My steering lock modification appears to have worked. I was able to swap the pins around to match the key. I filed down the staked areas that retained the brass strip, then used JB Weld for fix it into place.

    Unlocked

    Click image for larger version. 

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    Unlocked

    Click image for larger version. 

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    The roll pin pulls out using vice grips, enabling the lock barrel to be withdrawn.
    Jb weld should work fine there's no real pressure from the springs
    Sorry I didn't do a write up earlier

  6. #25
    Senior Member Richard_Pitman's Avatar
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    Yep, the modded steering lock is now fitted and works a treat. One key for all the locks now.

    For UK folks who want to get a spare key cut, I strongly recommend this chap. I've had two sets of keys cut by him now, both received by return of post ( Christmas Eve this set), keys work perfectly and are very reasonably priced.

    https://www.ebay.co.uk/itm/Classic-H...72.m2749.l2649
    1970 Honda CB175K4
    1972 Honda CL175K7
    1999 Honda CB600 Hornet

  7. #26
    Junior Member mollieone's Avatar
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    Check to see if a number is on the tree lock or the helmet lock..

  8. #27
    Senior Member ancientdad's Avatar
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    Quote Originally Posted by mollieone View Post
    Check to see if a number is on the tree lock or the helmet lock..
    Hello new member, and Merry Christmas - since you're here now, please take a look at the link below and post an introduction so we can get to know you and your bike better in case you need help in the future

    https://www.hondatwins.net/forums/23...e-posting.html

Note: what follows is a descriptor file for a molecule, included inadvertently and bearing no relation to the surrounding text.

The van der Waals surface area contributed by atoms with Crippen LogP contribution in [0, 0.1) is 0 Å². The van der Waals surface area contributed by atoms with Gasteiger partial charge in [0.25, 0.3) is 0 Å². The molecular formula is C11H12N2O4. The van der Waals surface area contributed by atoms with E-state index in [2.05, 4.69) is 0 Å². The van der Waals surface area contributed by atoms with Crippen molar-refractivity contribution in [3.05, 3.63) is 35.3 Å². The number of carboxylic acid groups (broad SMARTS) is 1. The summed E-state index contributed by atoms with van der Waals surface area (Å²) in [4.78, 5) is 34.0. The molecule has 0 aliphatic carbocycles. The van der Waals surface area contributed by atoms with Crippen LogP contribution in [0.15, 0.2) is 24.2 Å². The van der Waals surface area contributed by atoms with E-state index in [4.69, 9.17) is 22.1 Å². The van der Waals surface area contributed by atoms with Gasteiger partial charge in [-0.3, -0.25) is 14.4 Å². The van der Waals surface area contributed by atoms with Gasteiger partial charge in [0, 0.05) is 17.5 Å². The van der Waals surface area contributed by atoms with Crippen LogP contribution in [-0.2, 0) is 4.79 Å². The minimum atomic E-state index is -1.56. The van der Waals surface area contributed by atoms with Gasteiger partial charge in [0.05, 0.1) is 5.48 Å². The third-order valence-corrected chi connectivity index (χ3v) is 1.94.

Tom

    Ride along at the drag strip - https://www.youtube.com/watch?v=20jFPazXlvU



    running points... because I'm too old for mysteries that begin with pushing

  9. #28
    Junior Member Jsutton24's Avatar
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    There is a locksmith technique "impressioning" the lock. If you have a correct key blank (or two or three) and some patience it goes like this: lightly file the top of the keyblank to remove plating and expose the brass. Put the key in the lock and turn back and forth with a little force: the pins will make a slight shiny spot (impression) on the keyblank from the transferred force. Lightly file the marks and repeat the impressioning by putting the key back in the lock and turning a few times. Repeat this process several (many) times - when the pin is at the correct height the impression will be much less or negligible compared to non-aligned pins. Stop filing this location/pin at this point and keep going with the other ones. These locks are pretty crude/simple and will impression relatively easily compared to higher security/higher precision locks. I've done it a few times, even on cars, but it takes a while, getting it cut to code by a locksmith is definitely plan "A", or as others suggested if you can get it out and apart then replace or rearrange pins to fit your existing key.
    1968 CL175 K0 scrambler
    1975 RD350B
    1974 RD350B
    1974 DT100A
    1975 RD125B
    1974 S3 400 Mach II